According to Sensor Tower, Temu had 41 million unique visitors between November and December 2022. On this metric, it had also overtaken Shein, which had 36.6 million in the U.S. in the same period. And that’s all within 4 months of Temu’s launch …
By the end of 2022, Temu had started rolling out gamification in its app. By January, it was continuously adding new games. Among these were Daily Gift Box, Earn Credits, Free Gift, Cash Rewards, Redeem Cash, Lucky Flip, Fishland and Farmland.
These games followed the same pattern as those in Pinduoduo. Users can earn free products, discounts and even cash payouts. Initial progress in the game is easy but to actually claim a reward users will need to recruit friends to the app, watch product feeds or log in multiple times a day. All of this is meant to bring down acquisition and retention costs for Temu.
Users can get cheaper products by inviting friends. In one game, users can buy a product for a very low price after inviting two friends to download the app. In another game, users get a 30% discount coupon, to be used on any product, after inviting one user.
But the most important game in this stage is without a doubt the ‘price cut’ tactic also used in sister-app Pinduoduo (as 砍一刀). A user picks a free gift and asks friends to help reduce the price of an item. The more friends join (and download the app if they are not yet using it) the lower the price. But the invited users do not benefit. At the end of 2022, quantitative data showed that the effect of Temu’s ‘price cut’ was poor. Less than 1% of sales came from these products and the conclusion was that Western consumers were not willing to inform others that they wanted to buy cheap products.
By February, the Temu games had been promoted to the app’s home screen. Interestingly enough, two of the three Techbuzz China team members have seen the games disappear from the app, while a third could still access them through the profile menu.
As in Pinduoduo, there is also the option to earn free cash. When this gamification started, a user could get $20 and $80 in coupons when recruiting 7 new users, a threshold that was later lowered to 5 users. Chinese users in the U.S. could even get $20 paid directly to their WeChat account. On Facebook and Instagram, users would exchange invitation codes to receive this cash.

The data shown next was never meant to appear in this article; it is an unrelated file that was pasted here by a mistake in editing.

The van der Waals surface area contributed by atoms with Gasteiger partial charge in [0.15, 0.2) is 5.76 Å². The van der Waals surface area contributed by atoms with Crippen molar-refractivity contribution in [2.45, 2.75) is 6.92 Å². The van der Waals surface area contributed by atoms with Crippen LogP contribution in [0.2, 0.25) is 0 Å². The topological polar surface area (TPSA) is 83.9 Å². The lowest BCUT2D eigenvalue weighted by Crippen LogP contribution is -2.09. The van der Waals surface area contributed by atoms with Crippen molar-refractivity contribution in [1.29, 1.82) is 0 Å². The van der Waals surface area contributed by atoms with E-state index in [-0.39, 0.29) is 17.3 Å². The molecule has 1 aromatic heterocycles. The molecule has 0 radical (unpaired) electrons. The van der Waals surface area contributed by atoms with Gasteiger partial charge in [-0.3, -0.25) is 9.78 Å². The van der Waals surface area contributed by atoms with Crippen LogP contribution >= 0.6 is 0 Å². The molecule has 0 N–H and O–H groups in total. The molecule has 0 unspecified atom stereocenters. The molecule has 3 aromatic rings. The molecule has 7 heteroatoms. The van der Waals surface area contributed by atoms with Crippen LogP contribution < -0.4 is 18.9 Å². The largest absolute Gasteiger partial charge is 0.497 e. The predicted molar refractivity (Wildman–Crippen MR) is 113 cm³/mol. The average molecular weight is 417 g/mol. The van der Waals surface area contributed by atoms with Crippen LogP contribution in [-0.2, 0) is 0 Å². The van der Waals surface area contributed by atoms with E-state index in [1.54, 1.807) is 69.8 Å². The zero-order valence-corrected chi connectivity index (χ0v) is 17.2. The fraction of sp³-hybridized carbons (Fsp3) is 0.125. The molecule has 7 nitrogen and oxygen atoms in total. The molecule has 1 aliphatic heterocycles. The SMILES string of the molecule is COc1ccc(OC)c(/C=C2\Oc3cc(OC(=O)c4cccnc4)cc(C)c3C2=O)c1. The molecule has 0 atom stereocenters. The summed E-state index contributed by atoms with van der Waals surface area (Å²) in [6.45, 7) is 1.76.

The approach of investing heavily in discounts and subsidies on products to attract new users and then having these users recruit friends and family through gamification is basically copying the successful model Pinduoduo used when it launched some 7 years ago.
This is a smart strategy to grow the user base at relatively low acquisition costs. In the U.S., the normal customer acquisition cost for webshops is $30-$35. According to 36Kr, the cost of acquiring a single user through Facebook in the US was $35 in the first half of 2022.
In the early months, Temu’s customer acquisition costs, which consist of advertising, product subsidies and coupon discounts, were as high as $42. But now, Temu gets people to download the app for $5 and spends a total of $10-$25 to complete a first order. By comparison, Shein’s acquisition costs are estimated to be $25-30, with subsidized logistics costs being 20%.
The large discounts and viral campaigns resulted in a conversion rate of 10%, far higher than the industry average of 2%.
In 2022, the 30-day repurchase rate on Temu was 10%, which is relatively low in the sector (Shein’s is more than 30%). More recently it has climbed to 20% and according to some sources even 35%. But some of these sales were generated by promotional leaflets in shipping packages and coupons for repurchases. Thus, sustainability of these metrics is in question.
Apps like Temu, which use recommendation algorithms to make personalised product feeds based on purchased and browsed products, need to gather a large user base quickly. That’s another reason for the heavy investments in customer acquisition. As such, it follows the same strategy of heavy advertising on popular social media we've seen before with TikTok.
In January 2023, Sensor Tower reported the following figures:
20 million total worldwide downloads
16 million Monthly Active Users (MAU)
10 million transacting customers, 90% of which came from the U.S.
The Temu app's 7-day retention rate increased from 14% in November to 22%
Average order value had increased from $20-$25 in November (with 3-4 items per order on average) to $35 (Temu was aiming to further increase this to $50)
By this time, the Temu staff had been told to shift focus from customer acquisition to increase the spending of consumers. In January it became obvious that Temu was trying to activate its inactive users and wanted customers to spend more. After several months of silence, Temu started an aggressive emailing campaign. Five months later, one of the Techbuzz China team members is still receiving up to four emails over the span of a few hours on a test account.
In the third week of January, Temu’s GMV exceeded $50 million, and its monthly GMV was approaching $200 million, which was roughly the same as the total GMV of the four months it had been active in 2022. This positive progress made Temu decide to raise its GMV target for 2023 from $3 billion to $5 billion.
Meanwhile, the marketing budget for September 2023 – August 2023 was nearly doubled from the original RMB 7 billion (~$1 billion). In January Temu placed almost 9,000 ads across Meta’s platforms, promoting deeply discounted items like $5 necklaces, $4 shirts and $13 shoes.
According to a16z, Temu was seriously outperforming Wish, AliExpress and Shein customer retention in the first four months.